Restitution of looted art

A difficult task

Of the artefacts that document Africa’s cultural and historical heritage, 80 % to 90 % are either in Europe or the USA. They were looted by European powers in colonial times. The debate on restitution has been gaining momentum in recent years in Europe.
Benin bronzes on display at a museum in Hamburg, Germany. picture-alliance/Daniel Bockwoldt/dpa Benin bronzes on display at a museum in Hamburg, Germany.

Plans to build the Humboldt Forum in Berlin triggered the debate in Germany some years ago. This large museum complex is now open to the public and it includes a big – and controversial – ethnographic collection. In France, President Emmanuel Macron kicked off the discussion in 2017, being the driver of the debate. He has promised to return all stolen items to the rightful owners even though they are now in the possession of French museums. It is evident in all countries concerned, however, that restitution is a difficult task. There are no simple solutions.

At Humboldt Forum, visitors can now see tens of thousands of African and Asian artefacts. Critics argue that the museum is not doing a good job. They want it to provide more information on the items’ history and to discuss in public whether they should be returned to the countries of origin. One of the most prominent exhibits is the unique Luf boat from Papua New Guinea, where German imperialists enforced their “protectorate” with utmost brutality in the 19th century. The Humboldt management acknowledges it could have done more to research how and why the 16 meter long vessel was brought to Germany, but it does not plan to return it to Papua New Guinea.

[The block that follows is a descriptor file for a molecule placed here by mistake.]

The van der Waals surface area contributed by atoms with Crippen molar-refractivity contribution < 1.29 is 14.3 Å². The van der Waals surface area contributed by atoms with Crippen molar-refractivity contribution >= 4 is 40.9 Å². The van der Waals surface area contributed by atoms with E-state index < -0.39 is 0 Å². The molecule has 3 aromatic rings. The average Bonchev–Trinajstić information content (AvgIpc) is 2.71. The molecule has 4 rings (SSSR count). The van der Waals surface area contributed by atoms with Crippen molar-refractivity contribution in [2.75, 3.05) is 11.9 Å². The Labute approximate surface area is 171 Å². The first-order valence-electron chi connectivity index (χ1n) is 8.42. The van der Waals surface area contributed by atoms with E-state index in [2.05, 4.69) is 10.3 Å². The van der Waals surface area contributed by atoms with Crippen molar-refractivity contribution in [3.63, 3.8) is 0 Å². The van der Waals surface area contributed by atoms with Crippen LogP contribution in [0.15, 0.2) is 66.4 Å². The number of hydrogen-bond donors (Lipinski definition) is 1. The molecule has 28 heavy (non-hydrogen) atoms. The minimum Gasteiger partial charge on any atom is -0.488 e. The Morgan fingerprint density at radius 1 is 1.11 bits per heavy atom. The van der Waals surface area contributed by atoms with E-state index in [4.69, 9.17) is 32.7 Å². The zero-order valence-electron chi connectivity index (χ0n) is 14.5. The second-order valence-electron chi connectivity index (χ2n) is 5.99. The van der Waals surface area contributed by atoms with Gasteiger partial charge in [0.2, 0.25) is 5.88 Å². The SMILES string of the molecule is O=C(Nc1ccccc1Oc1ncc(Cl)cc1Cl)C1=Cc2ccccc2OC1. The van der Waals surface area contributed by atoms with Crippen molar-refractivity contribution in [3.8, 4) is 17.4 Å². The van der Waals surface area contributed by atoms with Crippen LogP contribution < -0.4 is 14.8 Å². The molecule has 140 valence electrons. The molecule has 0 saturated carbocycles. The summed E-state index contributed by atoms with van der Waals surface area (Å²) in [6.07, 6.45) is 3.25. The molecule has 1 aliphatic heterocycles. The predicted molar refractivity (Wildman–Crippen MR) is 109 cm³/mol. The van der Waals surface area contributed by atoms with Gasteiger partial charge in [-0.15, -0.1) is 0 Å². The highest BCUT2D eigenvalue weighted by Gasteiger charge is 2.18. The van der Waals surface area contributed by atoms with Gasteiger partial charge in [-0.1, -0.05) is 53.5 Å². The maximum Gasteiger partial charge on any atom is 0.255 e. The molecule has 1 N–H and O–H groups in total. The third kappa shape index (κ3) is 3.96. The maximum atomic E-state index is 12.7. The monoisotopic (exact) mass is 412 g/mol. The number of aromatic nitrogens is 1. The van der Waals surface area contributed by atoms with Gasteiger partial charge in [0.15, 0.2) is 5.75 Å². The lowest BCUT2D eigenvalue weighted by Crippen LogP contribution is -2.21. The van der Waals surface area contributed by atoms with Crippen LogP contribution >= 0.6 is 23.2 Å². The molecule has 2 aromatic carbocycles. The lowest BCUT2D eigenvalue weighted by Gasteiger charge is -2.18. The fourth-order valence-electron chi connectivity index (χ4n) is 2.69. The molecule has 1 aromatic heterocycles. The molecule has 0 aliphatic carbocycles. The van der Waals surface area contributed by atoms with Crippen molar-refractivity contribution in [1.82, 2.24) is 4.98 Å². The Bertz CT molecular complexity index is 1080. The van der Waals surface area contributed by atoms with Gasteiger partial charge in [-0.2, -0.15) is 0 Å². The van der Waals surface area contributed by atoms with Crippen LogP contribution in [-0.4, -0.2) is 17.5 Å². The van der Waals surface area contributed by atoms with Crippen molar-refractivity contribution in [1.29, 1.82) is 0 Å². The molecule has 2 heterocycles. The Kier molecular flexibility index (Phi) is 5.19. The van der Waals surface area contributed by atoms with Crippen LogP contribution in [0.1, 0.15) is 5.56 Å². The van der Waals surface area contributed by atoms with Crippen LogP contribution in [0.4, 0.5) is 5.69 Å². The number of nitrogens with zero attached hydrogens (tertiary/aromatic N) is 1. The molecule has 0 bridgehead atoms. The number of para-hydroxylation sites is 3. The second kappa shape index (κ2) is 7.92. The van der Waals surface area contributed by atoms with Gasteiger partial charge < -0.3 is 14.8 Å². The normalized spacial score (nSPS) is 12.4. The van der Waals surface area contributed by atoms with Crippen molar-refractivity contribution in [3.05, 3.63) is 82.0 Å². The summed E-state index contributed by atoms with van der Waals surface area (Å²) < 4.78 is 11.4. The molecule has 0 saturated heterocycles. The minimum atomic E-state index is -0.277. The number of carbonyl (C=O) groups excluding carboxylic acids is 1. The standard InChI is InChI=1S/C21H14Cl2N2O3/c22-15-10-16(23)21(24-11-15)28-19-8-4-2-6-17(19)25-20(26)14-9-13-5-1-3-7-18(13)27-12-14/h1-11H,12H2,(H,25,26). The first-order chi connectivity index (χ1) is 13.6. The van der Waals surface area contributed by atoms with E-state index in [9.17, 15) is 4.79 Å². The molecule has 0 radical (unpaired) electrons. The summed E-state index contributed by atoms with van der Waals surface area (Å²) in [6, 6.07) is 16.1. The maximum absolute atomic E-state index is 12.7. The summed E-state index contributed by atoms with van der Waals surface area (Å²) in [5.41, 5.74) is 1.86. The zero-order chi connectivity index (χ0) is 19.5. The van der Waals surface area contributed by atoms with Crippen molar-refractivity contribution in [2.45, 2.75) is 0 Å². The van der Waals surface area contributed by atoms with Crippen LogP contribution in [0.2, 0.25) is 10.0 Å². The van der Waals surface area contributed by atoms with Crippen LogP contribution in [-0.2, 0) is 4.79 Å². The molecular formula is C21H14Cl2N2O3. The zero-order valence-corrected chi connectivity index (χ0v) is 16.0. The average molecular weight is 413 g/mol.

Things look different for another set of precious artefacts. The so-called Benin bronzes are from the former kingdom of Benin. Its territory is Nigerian. British troops plundered and destroyed Benin palaces in a revenge operation in 1897, and some of the looted art was later sold to German collectors and museums, which currently store some 1100 bronze objects. The Humboldt Forum has some of them, for example.

Germany’s Federal Government has concluded an agreement with its Nigerian counterpart to return the valuable bronzes. Restitution is set to begin in 2022, but it has not been decided how many objects will be returned immediately.

In France, Macron’s initiative has been making waves since 2017, when he asked two experts to write a report on how to deal with the artefacts. Their recommendation was to give all of them back to the countries of ownership even if the current ownership cannot be proved to be legitimate to 100 %.

Not all experts agree. Guido Gryseels directs the African museum in the Belgian town of Tervuren and is in favour of a more nuanced approach. He told the German newspaper Süddeutsche Zeitung that cultural artefacts must not be returned to places that lack appropriate museums. Most African art in his museum is from what is now the Democratic Republic of the Congo, which, in his view, is not in a position to handle the cultural treasure properly. To local people, he says, what matters is getting access to the objects, not owning them. However, Gryseels does not deny that Africa has a claim to be in control of its cultural heritage.

The general consensus is that people everywhere have only just begun to come to grips with colonial history. The debate must go on, and quite obviously, museums have a role to play (see Anke Schwarzer in Summer Special of D+C/E+Z e-Paper 2021/08). The discussion of all pertinent and unresolved questions will take time. What is at stake is ultimately global power relations.

Sabine Balk is a member of the editorial team of D+C Development and Cooperation / E+Z Entwicklung und Zusammenarbeit.

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